The Hills Metabolic food that we often recommend is a fantastic weight loss tool, as it doesn’t just offer a lower calorie diet, it contains many features that help get the weight off and keep it off, while keeping your pet happy and satisfied. Hills have formulated it to work with your pets metabolism, increasing the fibre content to help keep your pet feeling full between meals. There are also specific blends available that contain joint support supplements (for dogs), or urinary and stress supplements (for cats).
The lovely little dog featured in this photo is Lottie. Lottie came to see Charlotte in January 2016 as the vet was concerned about her weight. Charlotte started her on the Hills Metabolic mini diet, and after nine months Lottie had lost over 25% of her body weight and is now a perfect healthy pup! Lottie’s owner also reports that she is much more active, bright and happy since losing the weight. Charlotte still sees Lottie every few months just to ensure that all the hard work stays and she maintains her new slim figure!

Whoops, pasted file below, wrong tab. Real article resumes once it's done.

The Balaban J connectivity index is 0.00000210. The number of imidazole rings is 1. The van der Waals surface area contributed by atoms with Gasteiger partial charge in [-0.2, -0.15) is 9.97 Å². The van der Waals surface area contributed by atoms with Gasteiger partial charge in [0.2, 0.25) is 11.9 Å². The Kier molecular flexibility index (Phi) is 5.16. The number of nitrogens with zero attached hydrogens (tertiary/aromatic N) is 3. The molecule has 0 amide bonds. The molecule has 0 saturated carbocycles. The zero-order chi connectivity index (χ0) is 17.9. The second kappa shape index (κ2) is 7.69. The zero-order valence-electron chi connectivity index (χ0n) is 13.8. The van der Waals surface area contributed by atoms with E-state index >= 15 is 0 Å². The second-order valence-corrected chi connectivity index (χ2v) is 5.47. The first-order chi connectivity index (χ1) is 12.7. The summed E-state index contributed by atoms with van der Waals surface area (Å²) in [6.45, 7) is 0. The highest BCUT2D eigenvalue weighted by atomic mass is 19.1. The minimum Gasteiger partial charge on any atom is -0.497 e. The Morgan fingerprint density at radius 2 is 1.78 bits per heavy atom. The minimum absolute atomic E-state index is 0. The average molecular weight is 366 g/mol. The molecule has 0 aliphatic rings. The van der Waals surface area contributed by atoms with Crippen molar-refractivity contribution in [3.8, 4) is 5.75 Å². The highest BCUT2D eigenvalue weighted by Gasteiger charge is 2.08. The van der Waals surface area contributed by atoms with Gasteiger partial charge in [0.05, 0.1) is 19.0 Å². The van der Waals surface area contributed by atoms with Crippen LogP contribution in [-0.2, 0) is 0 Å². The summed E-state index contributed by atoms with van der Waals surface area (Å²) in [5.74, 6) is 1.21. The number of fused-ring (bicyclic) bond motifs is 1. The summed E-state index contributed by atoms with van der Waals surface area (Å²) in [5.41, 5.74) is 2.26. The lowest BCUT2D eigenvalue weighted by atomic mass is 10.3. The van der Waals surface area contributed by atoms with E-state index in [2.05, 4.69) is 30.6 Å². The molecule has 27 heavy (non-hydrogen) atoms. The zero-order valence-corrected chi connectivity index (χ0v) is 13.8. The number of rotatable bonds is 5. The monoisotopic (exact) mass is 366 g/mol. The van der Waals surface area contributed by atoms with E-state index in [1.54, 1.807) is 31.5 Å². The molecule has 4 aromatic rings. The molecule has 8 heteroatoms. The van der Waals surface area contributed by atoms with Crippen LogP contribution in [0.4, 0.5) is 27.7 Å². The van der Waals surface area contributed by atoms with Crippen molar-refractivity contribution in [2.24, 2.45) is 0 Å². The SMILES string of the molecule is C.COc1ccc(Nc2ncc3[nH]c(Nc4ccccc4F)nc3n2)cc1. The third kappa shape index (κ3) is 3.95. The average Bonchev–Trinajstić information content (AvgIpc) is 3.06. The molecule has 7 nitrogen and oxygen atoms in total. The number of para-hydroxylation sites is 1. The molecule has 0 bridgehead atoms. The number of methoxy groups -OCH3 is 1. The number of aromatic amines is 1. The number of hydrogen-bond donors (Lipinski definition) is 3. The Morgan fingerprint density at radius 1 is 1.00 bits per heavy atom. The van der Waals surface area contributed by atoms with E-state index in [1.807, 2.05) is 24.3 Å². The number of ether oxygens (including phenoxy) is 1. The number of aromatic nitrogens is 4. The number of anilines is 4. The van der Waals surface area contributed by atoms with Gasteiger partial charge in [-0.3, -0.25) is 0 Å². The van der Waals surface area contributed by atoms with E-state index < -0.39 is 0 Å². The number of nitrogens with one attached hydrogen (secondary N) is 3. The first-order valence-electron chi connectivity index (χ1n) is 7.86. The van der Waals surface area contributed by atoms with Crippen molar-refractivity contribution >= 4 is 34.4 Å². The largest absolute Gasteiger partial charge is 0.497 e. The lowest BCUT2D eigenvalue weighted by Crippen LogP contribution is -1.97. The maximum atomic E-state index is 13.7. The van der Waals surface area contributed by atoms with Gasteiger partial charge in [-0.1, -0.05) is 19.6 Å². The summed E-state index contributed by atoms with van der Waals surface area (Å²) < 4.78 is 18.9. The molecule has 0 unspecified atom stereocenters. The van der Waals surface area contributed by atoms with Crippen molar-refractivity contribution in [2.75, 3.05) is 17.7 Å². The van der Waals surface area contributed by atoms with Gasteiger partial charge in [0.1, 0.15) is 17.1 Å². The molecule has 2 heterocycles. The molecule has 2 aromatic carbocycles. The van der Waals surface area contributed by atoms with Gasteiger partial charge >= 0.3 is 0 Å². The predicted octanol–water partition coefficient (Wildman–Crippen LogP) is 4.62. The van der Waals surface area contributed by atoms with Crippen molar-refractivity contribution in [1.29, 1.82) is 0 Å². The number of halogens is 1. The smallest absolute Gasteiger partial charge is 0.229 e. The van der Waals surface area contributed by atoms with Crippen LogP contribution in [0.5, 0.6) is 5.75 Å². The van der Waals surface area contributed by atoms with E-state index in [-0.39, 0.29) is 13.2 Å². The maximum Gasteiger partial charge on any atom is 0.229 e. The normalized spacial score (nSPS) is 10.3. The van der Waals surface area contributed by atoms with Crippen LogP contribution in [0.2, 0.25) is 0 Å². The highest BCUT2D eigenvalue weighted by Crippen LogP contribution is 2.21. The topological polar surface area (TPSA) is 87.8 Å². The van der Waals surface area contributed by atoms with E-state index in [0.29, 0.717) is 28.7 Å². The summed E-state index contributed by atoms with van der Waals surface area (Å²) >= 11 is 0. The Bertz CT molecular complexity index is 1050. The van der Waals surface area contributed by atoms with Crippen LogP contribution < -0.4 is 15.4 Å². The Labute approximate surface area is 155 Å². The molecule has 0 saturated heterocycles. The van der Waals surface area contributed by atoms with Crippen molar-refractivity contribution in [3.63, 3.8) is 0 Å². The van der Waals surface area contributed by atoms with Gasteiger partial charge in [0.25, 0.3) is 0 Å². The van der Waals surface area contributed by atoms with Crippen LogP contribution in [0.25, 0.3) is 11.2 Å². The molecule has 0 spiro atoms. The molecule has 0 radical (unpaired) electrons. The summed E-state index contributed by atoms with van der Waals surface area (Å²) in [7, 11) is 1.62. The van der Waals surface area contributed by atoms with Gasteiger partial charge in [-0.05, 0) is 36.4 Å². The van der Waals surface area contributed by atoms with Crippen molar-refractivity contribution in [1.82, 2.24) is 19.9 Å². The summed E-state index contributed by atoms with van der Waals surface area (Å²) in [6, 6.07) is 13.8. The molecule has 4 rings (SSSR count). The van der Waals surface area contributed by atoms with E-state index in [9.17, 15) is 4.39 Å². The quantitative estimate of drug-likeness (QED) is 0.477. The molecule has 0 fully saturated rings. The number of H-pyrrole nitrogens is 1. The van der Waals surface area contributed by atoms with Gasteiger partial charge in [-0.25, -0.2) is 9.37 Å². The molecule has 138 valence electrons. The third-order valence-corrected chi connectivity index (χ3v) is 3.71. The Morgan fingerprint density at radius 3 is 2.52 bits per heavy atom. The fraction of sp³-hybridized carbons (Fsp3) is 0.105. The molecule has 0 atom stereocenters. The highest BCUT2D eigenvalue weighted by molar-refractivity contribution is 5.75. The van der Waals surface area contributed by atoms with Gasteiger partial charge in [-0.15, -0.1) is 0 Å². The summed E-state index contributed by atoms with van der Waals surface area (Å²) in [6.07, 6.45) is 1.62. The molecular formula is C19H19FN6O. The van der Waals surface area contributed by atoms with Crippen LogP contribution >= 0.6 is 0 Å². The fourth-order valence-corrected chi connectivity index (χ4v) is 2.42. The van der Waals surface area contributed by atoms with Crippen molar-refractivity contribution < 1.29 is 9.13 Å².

Our nutritional consults are available with Charlotte on a Wednesday between 10am-6pm at Walnut Tree, and between 3.30pm-4.30pm on Thursdays and Fridays at our Willen branch, and with Laura on a Monday at Walnut Tree between 9am-4.30pm, and on Tuesdays between 3.30pm-4pm at our Willen branch. If you have any questions about the nutritional consults or would like to book your pet in to see us, please do not hesitate to contact us.